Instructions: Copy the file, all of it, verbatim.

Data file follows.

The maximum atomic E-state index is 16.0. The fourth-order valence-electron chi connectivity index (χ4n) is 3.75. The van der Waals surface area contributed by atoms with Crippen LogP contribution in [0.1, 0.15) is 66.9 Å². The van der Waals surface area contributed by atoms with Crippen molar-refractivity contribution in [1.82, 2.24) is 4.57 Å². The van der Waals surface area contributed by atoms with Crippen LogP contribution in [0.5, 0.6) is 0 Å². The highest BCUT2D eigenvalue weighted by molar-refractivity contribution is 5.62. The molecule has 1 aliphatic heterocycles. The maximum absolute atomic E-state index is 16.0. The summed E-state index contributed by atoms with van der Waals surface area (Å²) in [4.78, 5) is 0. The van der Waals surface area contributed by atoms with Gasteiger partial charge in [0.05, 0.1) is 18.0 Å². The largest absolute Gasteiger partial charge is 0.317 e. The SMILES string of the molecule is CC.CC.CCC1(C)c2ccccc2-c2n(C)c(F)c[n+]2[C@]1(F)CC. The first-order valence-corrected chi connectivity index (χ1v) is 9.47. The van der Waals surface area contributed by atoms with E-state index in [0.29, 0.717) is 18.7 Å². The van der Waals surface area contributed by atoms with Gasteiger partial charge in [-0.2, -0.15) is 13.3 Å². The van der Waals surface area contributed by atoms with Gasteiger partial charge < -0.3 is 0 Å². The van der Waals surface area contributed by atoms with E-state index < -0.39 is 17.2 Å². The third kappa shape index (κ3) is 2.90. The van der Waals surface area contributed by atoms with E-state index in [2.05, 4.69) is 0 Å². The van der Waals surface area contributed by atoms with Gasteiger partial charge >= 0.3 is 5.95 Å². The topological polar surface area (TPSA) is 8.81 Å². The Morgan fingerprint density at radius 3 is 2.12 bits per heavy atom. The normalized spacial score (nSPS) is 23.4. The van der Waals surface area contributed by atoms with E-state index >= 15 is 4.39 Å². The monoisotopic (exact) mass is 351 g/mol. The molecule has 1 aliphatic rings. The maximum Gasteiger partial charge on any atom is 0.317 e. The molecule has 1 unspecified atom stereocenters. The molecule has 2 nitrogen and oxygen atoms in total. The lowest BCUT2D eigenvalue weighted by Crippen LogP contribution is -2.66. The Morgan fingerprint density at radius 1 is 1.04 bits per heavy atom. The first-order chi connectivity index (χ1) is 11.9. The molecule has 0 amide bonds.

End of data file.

The maximum atomic E-state index is 16.0. The fourth-order valence-electron chi connectivity index (χ4n) is 3.75. The van der Waals surface area contributed by atoms with Crippen LogP contribution in [0.1, 0.15) is 66.9 Å². The van der Waals surface area contributed by atoms with Crippen molar-refractivity contribution in [1.82, 2.24) is 4.57 Å². The van der Waals surface area contributed by atoms with Crippen LogP contribution in [0.5, 0.6) is 0 Å². The highest BCUT2D eigenvalue weighted by molar-refractivity contribution is 5.62. The molecule has 1 aliphatic heterocycles. The maximum absolute atomic E-state index is 16.0. The summed E-state index contributed by atoms with van der Waals surface area (Å²) in [4.78, 5) is 0. The van der Waals surface area contributed by atoms with Gasteiger partial charge in [0.05, 0.1) is 18.0 Å². The largest absolute Gasteiger partial charge is 0.317 e. The SMILES string of the molecule is CC.CC.CCC1(C)c2ccccc2-c2n(C)c(F)c[n+]2[C@]1(F)CC. The first-order valence-corrected chi connectivity index (χ1v) is 9.47. The van der Waals surface area contributed by atoms with E-state index in [0.29, 0.717) is 18.7 Å². The van der Waals surface area contributed by atoms with Gasteiger partial charge in [-0.2, -0.15) is 13.3 Å². The van der Waals surface area contributed by atoms with Gasteiger partial charge < -0.3 is 0 Å². The van der Waals surface area contributed by atoms with E-state index < -0.39 is 17.2 Å². The third kappa shape index (κ3) is 2.90. The van der Waals surface area contributed by atoms with E-state index in [2.05, 4.69) is 0 Å². The van der Waals surface area contributed by atoms with Gasteiger partial charge >= 0.3 is 5.95 Å². The topological polar surface area (TPSA) is 8.81 Å². The Morgan fingerprint density at radius 3 is 2.12 bits per heavy atom. The normalized spacial score (nSPS) is 23.4. The van der Waals surface area contributed by atoms with E-state index >= 15 is 4.39 Å². The monoisotopic (exact) mass is 351 g/mol. The molecule has 1 aliphatic rings. The maximum Gasteiger partial charge on any atom is 0.317 e. The molecule has 1 unspecified atom stereocenters. The molecule has 2 nitrogen and oxygen atoms in total. The lowest BCUT2D eigenvalue weighted by Crippen LogP contribution is -2.66. The Morgan fingerprint density at radius 1 is 1.04 bits per heavy atom. The first-order chi connectivity index (χ1) is 11.9. The molecule has 0 amide bonds.